I must start this piece with a moment of gratitude for Susan Stolov, my first boss out of college and a savvy businesswoman. I still rely on so many of her business tenants 20+ years later:
- There is always so much work you never need to talk bad about the competition, let your work quality speak for itself
- It’s perfectly OK to fire a client
- How you tell a story changes everything, and it’s the research that gets you to a compelling one
- Creativity and data can gracefully co-exist, and should
- Unwavering attention to the details builds results
- You can have fun at work
While these and many other mentoring moments shaped how I approach work to this day, it was how she approach feedback for which I am most grateful. I’d had jobs in high school and college, but she was the first person to give me a formal end of year review. I am fortunate she set the standard for me.
First, she set the tone. She picked a fancy restaurant in Washington, DC indicating this was a special conversation that warranted a white table cloth. In this environment we were both relaxed and we were free of work distractions in a lovely venue.
Next, she came prepared. She had notes with specifics – examples of positive impact and areas that needed attention. We talked through the feedback in a conversation at the table which made it feel more collaborative. I always felt her feedback was ground in her desire to help me be successful, as well as her business.
Then, she was vulnerable. She revealed personal experiences in her career that helped me understand that we all learn and grow along the way … that no one starts out an award-winning TV producer, sought after expert, and business owner on day one. Her vulnerability made it easier to accept the feedback with a lens of growth rather than a sense of failure.
She moved on to the businesses. Because of how I contributed to the company’s and client’s success – my raise would be X and my bonus (based on a pre-agreed to structure) would be Z. It was all broken out on paper along with my benefits for an itemized view and grand total. The connection to the bottom line was transparent.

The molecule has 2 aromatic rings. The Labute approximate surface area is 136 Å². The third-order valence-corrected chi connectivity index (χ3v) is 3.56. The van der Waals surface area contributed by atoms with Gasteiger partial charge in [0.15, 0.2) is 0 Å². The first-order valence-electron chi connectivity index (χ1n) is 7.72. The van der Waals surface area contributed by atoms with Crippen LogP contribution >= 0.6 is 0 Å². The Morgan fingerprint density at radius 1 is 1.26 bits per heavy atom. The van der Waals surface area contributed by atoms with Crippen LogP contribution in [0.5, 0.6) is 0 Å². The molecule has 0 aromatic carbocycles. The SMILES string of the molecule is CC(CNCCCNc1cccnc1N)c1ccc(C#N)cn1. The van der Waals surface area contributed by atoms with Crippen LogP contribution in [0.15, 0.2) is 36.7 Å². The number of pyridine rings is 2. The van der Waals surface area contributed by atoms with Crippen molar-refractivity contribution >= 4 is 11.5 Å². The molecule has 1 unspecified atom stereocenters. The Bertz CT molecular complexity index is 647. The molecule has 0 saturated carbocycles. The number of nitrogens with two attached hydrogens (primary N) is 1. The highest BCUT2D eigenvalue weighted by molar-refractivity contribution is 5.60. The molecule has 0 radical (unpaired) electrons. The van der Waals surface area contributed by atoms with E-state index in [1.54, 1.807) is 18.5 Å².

Finally, she ended with encouragement. Each year it varied. From a trip to the New Orleans for a news producer’s conference for training to the incentive of a spa day if I could produce 1 video without a typo. Closing with her thanks for me and a toast to our future together.
She laid out a model of mindful feedback that helped me grow in my career, but also gave me a positive connection to feedback and annual reviews. A true gift.
A few months ago, I attended a Mindful Leader Summit. One session focused on “compassionate performance reviews” – how to be more mindful when you give feedback. The session brought back memories of my past reviews, those I received and those I gave. A few of the presenter’s tips stuck with me:
- Check your own relationship with feedback before you give it – is your body tense just thinking about a review, and if so, take action to “unwind” or process the energy such as with a walk, meditation, several deep breaths, or listen/dance to a favorite song
- Prepare yourself to give mindful feedback by examining your motivations, recognizing the other person’s humanity, assuming positive intent, and feeling compassion
- Be mindful of when you give feedback, so you come prepared, aren’t rushed, and are fully present with the recipient
- Choose a setting that gives you both balance, and move from behind the big desk to be more connected with the other person
Finally, remember to “gift the other person with your attention.”